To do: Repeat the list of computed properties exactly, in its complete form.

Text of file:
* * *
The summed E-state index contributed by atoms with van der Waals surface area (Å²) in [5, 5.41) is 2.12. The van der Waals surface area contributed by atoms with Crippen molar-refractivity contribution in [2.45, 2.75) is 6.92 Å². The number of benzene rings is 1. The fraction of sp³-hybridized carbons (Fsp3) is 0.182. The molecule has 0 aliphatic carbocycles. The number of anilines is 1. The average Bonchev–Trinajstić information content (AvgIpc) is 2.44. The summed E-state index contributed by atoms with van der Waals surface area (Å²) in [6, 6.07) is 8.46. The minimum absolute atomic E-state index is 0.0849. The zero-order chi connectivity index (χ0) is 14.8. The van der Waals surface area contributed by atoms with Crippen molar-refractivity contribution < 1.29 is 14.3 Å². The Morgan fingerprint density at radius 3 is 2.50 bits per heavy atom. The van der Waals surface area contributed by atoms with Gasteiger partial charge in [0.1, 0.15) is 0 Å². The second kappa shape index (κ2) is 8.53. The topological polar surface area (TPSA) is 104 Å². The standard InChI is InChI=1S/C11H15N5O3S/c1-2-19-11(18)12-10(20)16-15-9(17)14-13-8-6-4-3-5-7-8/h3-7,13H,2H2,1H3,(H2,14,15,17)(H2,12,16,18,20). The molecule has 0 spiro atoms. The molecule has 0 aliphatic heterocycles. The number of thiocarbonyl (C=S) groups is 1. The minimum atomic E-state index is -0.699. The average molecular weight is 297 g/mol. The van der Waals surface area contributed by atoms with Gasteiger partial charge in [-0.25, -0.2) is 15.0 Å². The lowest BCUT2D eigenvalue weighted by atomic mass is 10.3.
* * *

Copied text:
The summed E-state index contributed by atoms with van der Waals surface area (Å²) in [5, 5.41) is 2.12. The van der Waals surface area contributed by atoms with Crippen molar-refractivity contribution in [2.45, 2.75) is 6.92 Å². The number of benzene rings is 1. The fraction of sp³-hybridized carbons (Fsp3) is 0.182. The molecule has 0 aliphatic carbocycles. The number of anilines is 1. The average Bonchev–Trinajstić information content (AvgIpc) is 2.44. The summed E-state index contributed by atoms with van der Waals surface area (Å²) in [6, 6.07) is 8.46. The minimum absolute atomic E-state index is 0.0849. The zero-order chi connectivity index (χ0) is 14.8. The van der Waals surface area contributed by atoms with Crippen molar-refractivity contribution < 1.29 is 14.3 Å². The Morgan fingerprint density at radius 3 is 2.50 bits per heavy atom. The van der Waals surface area contributed by atoms with Gasteiger partial charge in [0.1, 0.15) is 0 Å². The second kappa shape index (κ2) is 8.53. The topological polar surface area (TPSA) is 104 Å². The standard InChI is InChI=1S/C11H15N5O3S/c1-2-19-11(18)12-10(20)16-15-9(17)14-13-8-6-4-3-5-7-8/h3-7,13H,2H2,1H3,(H2,14,15,17)(H2,12,16,18,20). The molecule has 0 spiro atoms. The molecule has 0 aliphatic heterocycles. The number of thiocarbonyl (C=S) groups is 1. The minimum atomic E-state index is -0.699. The average molecular weight is 297 g/mol. The van der Waals surface area contributed by atoms with Gasteiger partial charge in [-0.25, -0.2) is 15.0 Å². The lowest BCUT2D eigenvalue weighted by atomic mass is 10.3.